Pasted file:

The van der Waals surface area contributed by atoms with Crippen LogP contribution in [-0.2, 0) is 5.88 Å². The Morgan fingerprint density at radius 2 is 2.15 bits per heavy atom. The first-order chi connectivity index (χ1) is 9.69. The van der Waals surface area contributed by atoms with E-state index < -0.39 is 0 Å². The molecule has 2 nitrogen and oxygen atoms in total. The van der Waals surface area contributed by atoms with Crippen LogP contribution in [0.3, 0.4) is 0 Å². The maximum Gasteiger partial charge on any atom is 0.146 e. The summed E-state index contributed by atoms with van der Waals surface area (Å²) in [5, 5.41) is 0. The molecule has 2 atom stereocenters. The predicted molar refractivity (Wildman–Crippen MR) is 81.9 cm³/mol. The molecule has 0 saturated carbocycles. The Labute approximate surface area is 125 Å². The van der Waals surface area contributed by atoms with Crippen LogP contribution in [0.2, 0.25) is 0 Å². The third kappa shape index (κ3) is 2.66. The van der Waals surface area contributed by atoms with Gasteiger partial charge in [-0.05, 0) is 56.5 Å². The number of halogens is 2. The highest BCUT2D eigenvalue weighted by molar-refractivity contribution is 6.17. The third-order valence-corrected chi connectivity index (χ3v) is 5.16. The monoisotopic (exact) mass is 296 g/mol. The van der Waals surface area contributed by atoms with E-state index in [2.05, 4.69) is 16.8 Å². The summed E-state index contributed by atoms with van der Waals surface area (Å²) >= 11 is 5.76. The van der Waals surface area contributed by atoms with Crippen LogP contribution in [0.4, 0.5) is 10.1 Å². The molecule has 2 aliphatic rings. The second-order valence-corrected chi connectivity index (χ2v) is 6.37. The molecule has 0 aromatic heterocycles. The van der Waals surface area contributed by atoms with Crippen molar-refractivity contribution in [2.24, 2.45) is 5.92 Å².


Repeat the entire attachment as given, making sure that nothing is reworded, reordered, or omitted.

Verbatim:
The van der Waals surface area contributed by atoms with Crippen LogP contribution in [-0.2, 0) is 5.88 Å². The Morgan fingerprint density at radius 2 is 2.15 bits per heavy atom. The first-order chi connectivity index (χ1) is 9.69. The van der Waals surface area contributed by atoms with E-state index < -0.39 is 0 Å². The molecule has 2 nitrogen and oxygen atoms in total. The van der Waals surface area contributed by atoms with Crippen LogP contribution in [0.3, 0.4) is 0 Å². The maximum Gasteiger partial charge on any atom is 0.146 e. The summed E-state index contributed by atoms with van der Waals surface area (Å²) in [5, 5.41) is 0. The molecule has 2 atom stereocenters. The predicted molar refractivity (Wildman–Crippen MR) is 81.9 cm³/mol. The molecule has 0 saturated carbocycles. The Labute approximate surface area is 125 Å². The van der Waals surface area contributed by atoms with Crippen LogP contribution in [0.2, 0.25) is 0 Å². The third kappa shape index (κ3) is 2.66. The van der Waals surface area contributed by atoms with Gasteiger partial charge in [-0.05, 0) is 56.5 Å². The number of halogens is 2. The highest BCUT2D eigenvalue weighted by molar-refractivity contribution is 6.17. The third-order valence-corrected chi connectivity index (χ3v) is 5.16. The monoisotopic (exact) mass is 296 g/mol. The van der Waals surface area contributed by atoms with E-state index in [2.05, 4.69) is 16.8 Å². The summed E-state index contributed by atoms with van der Waals surface area (Å²) >= 11 is 5.76. The van der Waals surface area contributed by atoms with Crippen LogP contribution in [0.4, 0.5) is 10.1 Å². The molecule has 2 aliphatic rings. The second-order valence-corrected chi connectivity index (χ2v) is 6.37. The molecule has 0 aromatic heterocycles. The van der Waals surface area contributed by atoms with Crippen molar-refractivity contribution in [2.24, 2.45) is 5.92 Å².